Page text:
According to recent reporting from CNN, a CIA source has revealed current agency estimates regarding the approximate manpower strength of the number of foreign fighters in Syria, as well as the number of individuals assessed to be fighting under the Islamic State (IS/ISIS/ISIL) banner.

Agency estimates provided to CNN assess that there are “more than 15,000 foreign fighters, including 2,000 Westerners, [who] have gone to Syria…and come from more than 80 countries.”

This estimate, which pales in comparison to ISIS’ estimated strength of 20,000-31,500 fighters (across both Iraq and Syria), is of significant concern in the context of ongoing US operations and support in the region, as well as for the governments and security officials of the countries from which these foreign fighters are originating.

With ISIS working to maintain control over its self-proclaimed caliphate and associated territory, and with countless militant Islamist groups and factions continuing to engage in combat with Syrian and other forces in the Levant, the US and any associated anti-ISIS coalition members will be forced to engage in both short and long-term operations to ensure that the threat from radical extremists is sufficiently mitigated.

While the short-term threat ISIS poses to the Iraqi government and Kurdish population (among any other countless religious minorities or victims of ISIS brutality) is no doubt of great concern, the long-term threat posed by returning jihadist fighters to their homelands is also a force to be reckoned with.

As greater numbers of individuals are inspired, motivated, or drawn to join any number of jihadist, militant, or Islamist groups currently fighting in Syria and Iraq, there is a pressing issue that will become more and more apparent to the various eighty countries from which all the fighters are traveling.

Given the significantly high levels of training, combat experience, and further radicalization that individuals who choose to actively participate in the current jihadi movements in Syria and Iraq receive, well coordinated efforts by foreign fighters’ originating governments in the areas of intelligence, security, and other government offices will be required to stem any local activity upon their return.

With this long-term threat becoming more apparent as further extremist propaganda is published through platforms such as social media networks, YouTube, and other global information exchange mechanisms, it becomes even more imperative that the recently unveiled US strategy against ISIS and any affiliated jihadist groups is effectively implemented sooner rather than later.

It must be noted however, that this strategy poses several problems of its own, as the Long War Journal recently identified regarding the extremely complex situation in Iraq:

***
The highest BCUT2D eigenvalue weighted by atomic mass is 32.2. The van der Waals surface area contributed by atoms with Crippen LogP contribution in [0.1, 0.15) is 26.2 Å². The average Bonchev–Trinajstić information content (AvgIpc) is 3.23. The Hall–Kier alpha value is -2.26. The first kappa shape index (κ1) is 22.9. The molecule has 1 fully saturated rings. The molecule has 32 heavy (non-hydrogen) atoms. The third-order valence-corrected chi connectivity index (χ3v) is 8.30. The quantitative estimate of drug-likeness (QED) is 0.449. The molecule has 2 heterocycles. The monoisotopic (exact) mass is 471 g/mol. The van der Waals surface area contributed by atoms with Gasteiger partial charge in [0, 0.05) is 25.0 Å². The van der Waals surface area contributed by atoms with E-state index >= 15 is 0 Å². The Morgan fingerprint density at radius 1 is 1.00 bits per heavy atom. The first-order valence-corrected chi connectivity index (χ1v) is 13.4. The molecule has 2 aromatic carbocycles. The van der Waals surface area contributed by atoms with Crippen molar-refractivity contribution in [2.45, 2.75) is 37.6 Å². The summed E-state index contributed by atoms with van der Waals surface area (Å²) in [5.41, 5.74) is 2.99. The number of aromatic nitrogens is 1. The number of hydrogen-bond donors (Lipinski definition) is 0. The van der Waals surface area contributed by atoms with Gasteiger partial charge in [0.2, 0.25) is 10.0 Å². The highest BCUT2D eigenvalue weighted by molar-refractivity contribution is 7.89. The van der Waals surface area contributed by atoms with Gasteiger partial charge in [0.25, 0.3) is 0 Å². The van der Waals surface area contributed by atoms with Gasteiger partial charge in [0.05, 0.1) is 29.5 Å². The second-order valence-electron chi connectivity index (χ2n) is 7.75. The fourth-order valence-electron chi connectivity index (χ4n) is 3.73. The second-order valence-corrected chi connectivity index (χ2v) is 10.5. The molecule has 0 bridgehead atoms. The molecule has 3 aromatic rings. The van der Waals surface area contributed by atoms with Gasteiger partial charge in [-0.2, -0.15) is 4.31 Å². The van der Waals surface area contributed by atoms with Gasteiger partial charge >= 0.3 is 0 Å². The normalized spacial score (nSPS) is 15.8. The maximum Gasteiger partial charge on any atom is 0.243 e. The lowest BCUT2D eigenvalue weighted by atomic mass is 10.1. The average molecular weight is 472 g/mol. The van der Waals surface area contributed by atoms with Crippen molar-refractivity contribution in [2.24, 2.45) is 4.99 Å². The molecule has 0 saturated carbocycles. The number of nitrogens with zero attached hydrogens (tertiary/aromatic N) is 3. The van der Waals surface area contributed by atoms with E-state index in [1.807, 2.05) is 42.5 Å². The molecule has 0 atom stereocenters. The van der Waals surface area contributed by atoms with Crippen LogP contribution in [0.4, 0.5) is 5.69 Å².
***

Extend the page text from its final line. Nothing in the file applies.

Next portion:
Iraq is far more complex. The Shia-led Iraqi government is close to Iran. And the Iranian-supported Shia militias that targeted and killed US troops between 2004-2011 are prominent on the Iraqi battlefield. American airstrikes have already been used by Iranian-backed forces, including known terrorist organizations, as cover for their on-the-ground advances. But Iranian extremists are not a viable partner, as their actions only inflame tensions among the Sunni population, creating more allies for the Islamic State, which can then portray itself as the only defense against Iran’s aggression.

Fortunately, the Kurds and the Sunni Awakening forces are willing allies, but cooperating with these groups will cause other groups to extract a price from the US. The US will need to keep pressure on the Iraqi government to include them going forward. And a major effort is needed to boost America’s meager assistance to these natural allies inside Iraq.

These are complex relationships that the US will have to address in order to effectively reach a desired end state for President Obama’s new ISIS strategy, regardless of how much financial backing, air strikes, intelligence, or other support is thrown at the problem.

While this is a daunting task in both the short and long term for the US and any coalition partners, it must also be noted that ISIS has also stretched itself relatively thin in regards to the number of options it currently has for partnerships of its own.

Due to its extreme ideology and practices, ISIS has effectively embarked on a strategy that will no doubt prove almost equally as difficult to achieve as well.  While it actively fights “two governments…[ISIS] is also fighting Hezbollah, the Peshmerga, the PKK/YPG, Iraqi militias, the Awakening, Syrian tribes, the Free Syrian Army, the Al Nusrah Front, the Islamic Front, and other groups, and now the US military, [all] in an area the size of a large American state, with millions of people living there.”

With the US strategy gathering steam over the next few months, it remains to be seen how effective it will prove in achieving US objectives in such a complex environment.

Thanks for listening.

(Feature Image Courtesy: NY Daily News)